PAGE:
Summary and book reviews of America America by Ethan Canin

America America

A Novel

by Ethan Canin

America America
  • Critics' Opinion:

    Readers' Opinion:

     Not Yet Rated
  • First Published:
    Jun 2008, 480 pages
    Paperback:
    May 2009, 480 pages

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Book Reviewed by:
Amy Reading

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About this Book

Book Summary

A stunning novel, set in a small town during the Nixon era and today, about America and family, politics and tragedy, and the impact of fate on a young man’s life.

In the early 1970s, Corey Sifter, the son of working-class parents, becomes a yard boy on the grand estate of the powerful Metarey family. Soon, through the family’s generosity, he is a student at a private boarding school and an aide to the great New York senator Henry Bonwiller, who is running for president of the United States. Before long, Corey finds himself involved with one of the Metarey daughters as well, and he begins to leave behind the world of his upbringing. As the Bonwiller campaign gains momentum, Corey finds himself caught up in a complex web of events in which loyalty, politics, sex, and gratitude conflict with morality, love, and the truth. America America is a beautiful novel about America as it was and is, a remarkable exploration of how vanity, greatness, and tragedy combine to change history and fate.

From Chapter I

2006

When you’ve been involved in something like this, no matter how long ago it happened, no matter how long it’s been absent from the news, you’re fated, nonetheless, to always search it out. To be on alert for it, somehow, every day of your life. For the small item at the back of the newspaper. For the stranger at the cocktail party or the unfamiliar letter in the mailbox. For the reckoning pause on the other end of the phone line. For the dreadful reappearance of something that, in all likelihood, is never going to return.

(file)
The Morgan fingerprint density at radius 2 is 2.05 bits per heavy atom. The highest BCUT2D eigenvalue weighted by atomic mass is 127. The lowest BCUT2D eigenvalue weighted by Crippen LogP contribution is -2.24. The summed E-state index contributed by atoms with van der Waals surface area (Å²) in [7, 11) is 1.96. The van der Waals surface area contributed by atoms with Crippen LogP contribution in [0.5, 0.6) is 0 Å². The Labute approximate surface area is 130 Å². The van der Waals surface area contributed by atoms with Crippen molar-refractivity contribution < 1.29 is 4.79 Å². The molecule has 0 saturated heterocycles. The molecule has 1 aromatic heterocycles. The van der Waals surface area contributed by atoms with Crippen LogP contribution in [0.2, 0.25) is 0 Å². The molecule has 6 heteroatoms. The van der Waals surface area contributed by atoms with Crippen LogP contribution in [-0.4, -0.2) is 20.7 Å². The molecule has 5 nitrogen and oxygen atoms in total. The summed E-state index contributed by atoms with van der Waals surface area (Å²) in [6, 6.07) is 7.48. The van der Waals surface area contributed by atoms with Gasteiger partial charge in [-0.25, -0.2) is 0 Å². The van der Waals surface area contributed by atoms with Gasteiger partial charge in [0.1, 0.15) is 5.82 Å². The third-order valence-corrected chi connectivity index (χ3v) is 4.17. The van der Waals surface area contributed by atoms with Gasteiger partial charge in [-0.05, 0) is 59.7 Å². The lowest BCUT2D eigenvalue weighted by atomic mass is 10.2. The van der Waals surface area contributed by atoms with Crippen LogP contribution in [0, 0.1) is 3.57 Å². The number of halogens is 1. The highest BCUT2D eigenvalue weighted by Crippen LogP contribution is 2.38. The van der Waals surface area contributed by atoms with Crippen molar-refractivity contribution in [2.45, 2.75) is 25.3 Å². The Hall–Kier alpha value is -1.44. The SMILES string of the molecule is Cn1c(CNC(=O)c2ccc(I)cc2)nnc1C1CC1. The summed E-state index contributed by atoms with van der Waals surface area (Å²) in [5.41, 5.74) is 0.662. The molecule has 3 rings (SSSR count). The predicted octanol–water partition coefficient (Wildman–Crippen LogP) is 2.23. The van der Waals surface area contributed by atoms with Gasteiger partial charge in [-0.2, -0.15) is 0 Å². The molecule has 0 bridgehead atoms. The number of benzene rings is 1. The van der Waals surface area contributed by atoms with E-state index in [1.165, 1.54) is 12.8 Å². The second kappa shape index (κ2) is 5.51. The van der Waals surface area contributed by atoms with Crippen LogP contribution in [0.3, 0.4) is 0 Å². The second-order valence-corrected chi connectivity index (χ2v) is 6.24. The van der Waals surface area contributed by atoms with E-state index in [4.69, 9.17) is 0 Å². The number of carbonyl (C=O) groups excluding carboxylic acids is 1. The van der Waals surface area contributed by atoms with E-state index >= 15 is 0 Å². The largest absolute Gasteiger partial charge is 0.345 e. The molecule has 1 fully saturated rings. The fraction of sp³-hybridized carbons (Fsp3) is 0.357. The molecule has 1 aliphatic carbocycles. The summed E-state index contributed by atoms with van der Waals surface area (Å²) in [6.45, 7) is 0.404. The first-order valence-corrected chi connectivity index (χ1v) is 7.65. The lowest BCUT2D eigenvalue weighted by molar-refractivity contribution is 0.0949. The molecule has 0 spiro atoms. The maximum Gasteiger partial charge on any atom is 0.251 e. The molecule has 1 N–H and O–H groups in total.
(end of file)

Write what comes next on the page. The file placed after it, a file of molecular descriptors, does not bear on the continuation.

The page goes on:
I wouldn’t have thought, in fact, that I would be the one to bring it back now, after all this time. That I would be the one to finally try to explain it. What I know of it, at least, even if that’s only a part. I can only guess at the other parts. But I’ve been guessing at them for half my life now, and I think I’ve made some sense of it.

Honestly I don’t know what will come of this—who ...

Please be aware that this discussion guide may contain spoilers!
  1. This novel makes many assertions about the American political landscape in the early 1970s. What are some of those assertions? In what ways have American politics changed since then? And how does Henry Bonwiller compare to today's politicians, in terms of his political demeanor and beliefs as well as in his sense of both personal and public morality? 
  2. Structurally, the novel is braided from several strands – the political story, the personal story, the story about economic class and social station, and the story of the town itself. Which of these stories, in your opinion, provides the novel's bulwark? How does each contribute to the novel's themes? 
  3. ...
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Reviews

BookBrowse Review

BookBrowse

America America is a great read but a worrisome think, if I may coin a phrase. Ethan Canin writes in the storytelling tradition of Richard Russo: a slow, detailed, fully realized, and gratifying portrait of small-town America. Yet his uncritical, almost adoring tale of wealth and power bothered me, and I wondered why this novel is being promoted so heavily at this moment in time ....